What is Bleu des Causses? The French Blue Cheese You Need to Try

Bleu des Causses (FRANCE) - Cheese Origin

Today, we will introduce you to a lesser-known but equally delightful member of this flavorful family – Bleu des Causses.

This French blue cheese, often considered a milder variant of the famous Roquefort, is a gastronomic treasure that hails from the beautiful Languedoc region of southern France.

Crafted from whole cow’s milk, and boasting a high fat content of 45%, it offers a creamy yet crumbly texture that will leave your palate yearning for more.

Bleu des Causses is not just another cheese; it’s a reflection of the region’s rich history, culinary traditions, and unique terroir.

Whether you’re a cheese connoisseur seeking new flavors to explore, or a food enthusiast curious about global cuisines, Bleu des Causses is a French blue cheese that you absolutely need to try.

Quick Facts About Bleu des Causses

Country of OriginFrance
RegionLanguedoc, Midi-Pyrénées
Age3 to 6 months
ClassificationBlue, Semi-soft
ProductionTraditionally, the cheese is aged in natural caves which gives it its distinct flavor
MilkRaw unpasteurized cow’s milk
Weight and shape2.3 to 2.6 kg, Drum
Fat content45%
SizeDiameter 18 to 20 cm, Height 7.5 to 10 cm
AromaGrassy, natural, strong
TasteRich, buttery, and slightly spicy taste with a hint of saltiness
PairingCornas, Lirac, Jurançon, omelet, pasta, potatoes
TextureFirm, Creamy, Rubbery
ColorIvory yellow and shiny in summer, whiter and drier in winter

What is Bleu des Causses?

Bleu des Causses is a French blue cheese that is often considered a milder cousin of Roquefort. It’s made from raw unpasteurized milk from the Montbeliarde and Aubrac breeds of cow that are free of brucellosis and tuberculosis, and its production process involves aging in natural limestone caves in the Causses region of southern France.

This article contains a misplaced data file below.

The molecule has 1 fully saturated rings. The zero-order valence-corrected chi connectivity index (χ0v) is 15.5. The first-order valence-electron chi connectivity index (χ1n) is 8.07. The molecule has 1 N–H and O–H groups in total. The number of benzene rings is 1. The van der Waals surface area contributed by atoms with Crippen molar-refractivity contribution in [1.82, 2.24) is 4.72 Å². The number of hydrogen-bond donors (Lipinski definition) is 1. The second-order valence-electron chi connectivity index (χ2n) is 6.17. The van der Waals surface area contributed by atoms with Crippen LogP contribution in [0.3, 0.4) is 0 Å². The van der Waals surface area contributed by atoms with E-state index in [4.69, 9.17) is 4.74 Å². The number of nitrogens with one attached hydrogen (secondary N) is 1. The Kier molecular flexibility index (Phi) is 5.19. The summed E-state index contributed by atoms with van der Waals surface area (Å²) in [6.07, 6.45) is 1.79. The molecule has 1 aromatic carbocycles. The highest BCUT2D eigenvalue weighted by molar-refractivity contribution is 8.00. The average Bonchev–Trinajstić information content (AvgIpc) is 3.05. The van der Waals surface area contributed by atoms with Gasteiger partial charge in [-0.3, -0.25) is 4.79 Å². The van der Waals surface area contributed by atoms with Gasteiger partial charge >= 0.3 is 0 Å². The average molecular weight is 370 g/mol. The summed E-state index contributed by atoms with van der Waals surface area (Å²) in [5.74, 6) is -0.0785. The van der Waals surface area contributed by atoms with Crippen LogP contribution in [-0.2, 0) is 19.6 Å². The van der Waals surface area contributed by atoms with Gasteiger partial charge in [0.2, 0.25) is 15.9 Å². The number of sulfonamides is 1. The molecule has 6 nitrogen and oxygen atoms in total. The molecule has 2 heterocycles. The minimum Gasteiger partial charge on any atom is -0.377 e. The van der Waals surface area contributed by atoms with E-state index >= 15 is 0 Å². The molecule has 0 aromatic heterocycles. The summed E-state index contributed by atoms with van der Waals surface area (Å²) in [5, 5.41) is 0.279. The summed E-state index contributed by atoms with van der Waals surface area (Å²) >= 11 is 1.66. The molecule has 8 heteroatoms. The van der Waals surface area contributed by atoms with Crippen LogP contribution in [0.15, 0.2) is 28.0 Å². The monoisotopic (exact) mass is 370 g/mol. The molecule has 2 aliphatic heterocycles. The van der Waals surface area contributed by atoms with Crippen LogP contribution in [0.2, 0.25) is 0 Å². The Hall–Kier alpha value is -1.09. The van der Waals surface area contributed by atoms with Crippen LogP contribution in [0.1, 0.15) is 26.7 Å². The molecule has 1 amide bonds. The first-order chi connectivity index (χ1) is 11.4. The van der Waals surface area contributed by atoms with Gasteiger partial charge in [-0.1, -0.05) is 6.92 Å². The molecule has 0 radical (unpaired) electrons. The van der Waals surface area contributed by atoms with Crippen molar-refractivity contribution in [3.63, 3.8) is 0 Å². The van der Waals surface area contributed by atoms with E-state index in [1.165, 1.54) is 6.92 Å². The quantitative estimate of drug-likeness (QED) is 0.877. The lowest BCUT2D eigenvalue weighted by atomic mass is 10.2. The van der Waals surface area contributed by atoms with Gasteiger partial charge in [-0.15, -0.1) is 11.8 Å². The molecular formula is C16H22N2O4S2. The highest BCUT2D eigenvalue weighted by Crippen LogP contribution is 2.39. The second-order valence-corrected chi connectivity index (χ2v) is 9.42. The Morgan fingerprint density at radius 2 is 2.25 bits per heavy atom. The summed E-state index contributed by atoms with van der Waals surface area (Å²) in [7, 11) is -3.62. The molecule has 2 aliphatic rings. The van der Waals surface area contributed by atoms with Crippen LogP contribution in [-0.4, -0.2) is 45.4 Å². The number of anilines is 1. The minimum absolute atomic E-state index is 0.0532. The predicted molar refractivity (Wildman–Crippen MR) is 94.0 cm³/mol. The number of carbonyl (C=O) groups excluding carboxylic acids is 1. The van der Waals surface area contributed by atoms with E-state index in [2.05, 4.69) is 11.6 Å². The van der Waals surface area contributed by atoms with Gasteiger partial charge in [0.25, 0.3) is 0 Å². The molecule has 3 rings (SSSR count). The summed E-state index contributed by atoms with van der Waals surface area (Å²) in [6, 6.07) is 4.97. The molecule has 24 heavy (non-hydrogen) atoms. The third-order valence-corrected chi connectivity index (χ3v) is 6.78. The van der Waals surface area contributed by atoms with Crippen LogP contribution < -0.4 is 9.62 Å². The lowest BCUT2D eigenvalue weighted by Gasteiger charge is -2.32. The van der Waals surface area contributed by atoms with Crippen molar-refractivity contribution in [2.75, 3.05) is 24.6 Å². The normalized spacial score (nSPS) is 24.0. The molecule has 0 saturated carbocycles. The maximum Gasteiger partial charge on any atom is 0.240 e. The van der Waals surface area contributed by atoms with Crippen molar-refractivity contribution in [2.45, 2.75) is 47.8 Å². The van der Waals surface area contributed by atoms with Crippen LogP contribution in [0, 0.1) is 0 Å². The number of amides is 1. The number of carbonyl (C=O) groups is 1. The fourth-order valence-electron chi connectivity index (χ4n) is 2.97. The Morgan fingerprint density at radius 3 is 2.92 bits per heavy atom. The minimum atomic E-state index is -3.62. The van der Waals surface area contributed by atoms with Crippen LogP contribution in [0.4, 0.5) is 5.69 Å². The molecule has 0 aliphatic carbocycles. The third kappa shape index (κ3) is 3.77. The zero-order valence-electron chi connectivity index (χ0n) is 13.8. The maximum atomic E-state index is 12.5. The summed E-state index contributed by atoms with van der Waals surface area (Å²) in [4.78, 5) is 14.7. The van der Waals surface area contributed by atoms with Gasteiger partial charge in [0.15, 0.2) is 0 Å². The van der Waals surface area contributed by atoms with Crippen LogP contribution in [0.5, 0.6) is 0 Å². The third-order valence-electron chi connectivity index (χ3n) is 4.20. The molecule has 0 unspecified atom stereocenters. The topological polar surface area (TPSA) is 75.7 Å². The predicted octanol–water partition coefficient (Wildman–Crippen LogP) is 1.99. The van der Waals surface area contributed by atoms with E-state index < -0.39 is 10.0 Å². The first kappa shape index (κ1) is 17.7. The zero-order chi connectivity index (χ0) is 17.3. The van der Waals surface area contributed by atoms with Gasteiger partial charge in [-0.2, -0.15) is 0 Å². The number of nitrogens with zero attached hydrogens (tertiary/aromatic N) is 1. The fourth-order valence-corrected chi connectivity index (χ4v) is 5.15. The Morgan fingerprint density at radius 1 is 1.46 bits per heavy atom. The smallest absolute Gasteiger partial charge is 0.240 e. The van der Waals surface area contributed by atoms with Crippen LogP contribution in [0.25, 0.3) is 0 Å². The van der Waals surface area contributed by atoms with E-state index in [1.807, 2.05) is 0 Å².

The cheese is known for its semi-soft and crumbly texture, with an ivory interior punctuated by distinctive blue-green veins. It has a rich, buttery flavor with a slight spiciness and a hint of saltiness. The aging process, which lasts a minimum of 70 days, imparts a distinct tanginess to the cheese.

Bleu des Causses has been recognized with AOC (Appellation d’Origine Contrôlée) status since 1979, meaning its production is regulated to preserve its traditional methods and quality. The cheese pairs well with sweet white wines, fresh fruits, and dark chocolate.

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What Does Bleu des Causses Taste Like?

Bleu des Causses is renowned for its distinct, complex flavor profile. The taste of this cheese can be described as rich and buttery, with an unmistakable tanginess that comes from its blue-green veins. It has a slight spiciness, which is balanced by a hint of saltiness.

The aging process, which takes place in natural limestone caves, gives Bleu des Causses a unique earthy undertone. Some people also detect notes of mushrooms or grass, reflecting the natural pastures where the cows graze.

While Bleu des Causses is robust in flavor, it’s considered milder than its cousin Roquefort. The taste lingers pleasantly on the palate, making it a great choice for those who enjoy savoring their cheese.

As with all cheeses, the exact flavor can vary slightly depending on factors like the specific diet of the cows and the length of the aging process.